David Bourget (Western Ontario)
David Chalmers (ANU, NYU)
Rafael De Clercq
Jack Alan Reynolds
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Health Care Analysis 9 (3):265-281 (2001)
The author demonstrates that professional bioethics is culturally very risk averse when it comes to evaluating the possible ethical consequences of new technologies such as genetic testing, human embryonic stem cells, and reproductive cloning. Deeper involvement in the Federal regulatory process by bioethicists will exacerbate this tendency toward risk aversion. This cultural bias toward caution will tempt many bioethicists to look to the so-called precautionary principle for policy guidance. Adopting the precautionary principle would harm patients by slowing the development of new therapies. The author argues that bioethicists should reject the precautionary principle and instead rely on conscientious trial and error as a superior way to approach implementing new biomedical technologies ethically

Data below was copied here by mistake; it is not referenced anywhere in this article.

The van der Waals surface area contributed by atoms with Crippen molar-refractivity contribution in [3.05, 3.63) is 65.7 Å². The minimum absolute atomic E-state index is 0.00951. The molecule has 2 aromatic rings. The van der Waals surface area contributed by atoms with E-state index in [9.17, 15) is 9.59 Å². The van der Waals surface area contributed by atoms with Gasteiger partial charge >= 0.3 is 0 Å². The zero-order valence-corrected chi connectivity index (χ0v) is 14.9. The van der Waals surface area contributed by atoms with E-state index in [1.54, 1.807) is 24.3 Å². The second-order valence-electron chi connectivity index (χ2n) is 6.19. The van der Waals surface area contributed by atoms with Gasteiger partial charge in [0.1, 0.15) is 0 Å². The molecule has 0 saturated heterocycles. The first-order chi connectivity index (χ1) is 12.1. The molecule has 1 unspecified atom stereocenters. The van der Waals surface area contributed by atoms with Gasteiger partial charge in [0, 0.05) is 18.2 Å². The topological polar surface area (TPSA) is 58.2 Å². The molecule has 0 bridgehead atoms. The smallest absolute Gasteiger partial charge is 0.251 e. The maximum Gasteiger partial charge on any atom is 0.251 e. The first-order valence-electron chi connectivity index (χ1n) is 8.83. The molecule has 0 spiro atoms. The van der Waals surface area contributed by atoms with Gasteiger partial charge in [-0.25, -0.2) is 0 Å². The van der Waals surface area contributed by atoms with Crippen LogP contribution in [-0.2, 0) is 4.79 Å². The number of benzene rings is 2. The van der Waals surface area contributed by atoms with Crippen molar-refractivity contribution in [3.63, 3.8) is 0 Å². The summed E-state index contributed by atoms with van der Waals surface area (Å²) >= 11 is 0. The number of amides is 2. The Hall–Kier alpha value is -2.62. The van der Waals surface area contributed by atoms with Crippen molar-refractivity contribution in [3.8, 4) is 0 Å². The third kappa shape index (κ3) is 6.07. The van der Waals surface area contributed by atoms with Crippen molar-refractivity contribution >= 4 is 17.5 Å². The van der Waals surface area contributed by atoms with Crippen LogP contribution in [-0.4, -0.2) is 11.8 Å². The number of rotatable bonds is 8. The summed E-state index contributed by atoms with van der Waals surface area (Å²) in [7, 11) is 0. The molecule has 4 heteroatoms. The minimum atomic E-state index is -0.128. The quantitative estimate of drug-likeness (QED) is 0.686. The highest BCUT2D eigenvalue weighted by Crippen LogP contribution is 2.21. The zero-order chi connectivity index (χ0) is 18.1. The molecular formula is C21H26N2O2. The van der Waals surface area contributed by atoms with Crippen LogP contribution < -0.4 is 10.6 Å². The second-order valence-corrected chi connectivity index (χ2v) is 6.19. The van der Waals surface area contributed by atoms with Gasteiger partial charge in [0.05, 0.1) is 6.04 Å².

|Keywords||bioethics biotechnology ethics genetic enhancement genetic testing germline intervention human embryonic stem cells life extension new technology precautionary principle regulation reproductive cloning risk aversion therapeutic cloning xenotransplantation|
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